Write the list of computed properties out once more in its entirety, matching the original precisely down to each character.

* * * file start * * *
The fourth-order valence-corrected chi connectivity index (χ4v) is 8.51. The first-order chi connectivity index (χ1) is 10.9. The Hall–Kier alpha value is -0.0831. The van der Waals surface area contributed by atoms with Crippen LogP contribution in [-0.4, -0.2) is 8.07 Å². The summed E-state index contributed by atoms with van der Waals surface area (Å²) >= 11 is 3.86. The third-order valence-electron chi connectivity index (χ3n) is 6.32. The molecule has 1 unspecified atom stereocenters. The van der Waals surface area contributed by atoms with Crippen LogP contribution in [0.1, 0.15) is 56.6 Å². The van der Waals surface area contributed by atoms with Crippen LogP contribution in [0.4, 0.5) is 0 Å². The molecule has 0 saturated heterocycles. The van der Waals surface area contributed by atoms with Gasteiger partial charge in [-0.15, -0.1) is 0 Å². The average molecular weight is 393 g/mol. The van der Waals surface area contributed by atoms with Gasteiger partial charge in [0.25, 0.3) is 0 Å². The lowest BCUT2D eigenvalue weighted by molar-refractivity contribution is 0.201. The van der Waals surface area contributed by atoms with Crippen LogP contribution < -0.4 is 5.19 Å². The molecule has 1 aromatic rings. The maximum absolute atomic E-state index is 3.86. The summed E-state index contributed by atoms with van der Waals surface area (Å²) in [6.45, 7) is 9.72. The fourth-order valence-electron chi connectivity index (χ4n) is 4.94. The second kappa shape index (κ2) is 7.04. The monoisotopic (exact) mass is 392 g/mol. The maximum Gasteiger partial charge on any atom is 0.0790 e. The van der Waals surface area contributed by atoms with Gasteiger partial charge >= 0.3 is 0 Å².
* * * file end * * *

The fourth-order valence-corrected chi connectivity index (χ4v) is 8.51. The first-order chi connectivity index (χ1) is 10.9. The Hall–Kier alpha value is -0.0831. The van der Waals surface area contributed by atoms with Crippen LogP contribution in [-0.4, -0.2) is 8.07 Å². The summed E-state index contributed by atoms with van der Waals surface area (Å²) >= 11 is 3.86. The third-order valence-electron chi connectivity index (χ3n) is 6.32. The molecule has 1 unspecified atom stereocenters. The van der Waals surface area contributed by atoms with Crippen LogP contribution in [0.1, 0.15) is 56.6 Å². The van der Waals surface area contributed by atoms with Crippen LogP contribution in [0.4, 0.5) is 0 Å². The molecule has 0 saturated heterocycles. The van der Waals surface area contributed by atoms with Gasteiger partial charge in [-0.15, -0.1) is 0 Å². The average molecular weight is 393 g/mol. The van der Waals surface area contributed by atoms with Gasteiger partial charge in [0.25, 0.3) is 0 Å². The lowest BCUT2D eigenvalue weighted by molar-refractivity contribution is 0.201. The van der Waals surface area contributed by atoms with Crippen LogP contribution < -0.4 is 5.19 Å². The molecule has 1 aromatic rings. The maximum absolute atomic E-state index is 3.86. The summed E-state index contributed by atoms with van der Waals surface area (Å²) in [6.45, 7) is 9.72. The fourth-order valence-electron chi connectivity index (χ4n) is 4.94. The second kappa shape index (κ2) is 7.04. The monoisotopic (exact) mass is 392 g/mol. The maximum Gasteiger partial charge on any atom is 0.0790 e. The van der Waals surface area contributed by atoms with Gasteiger partial charge >= 0.3 is 0 Å².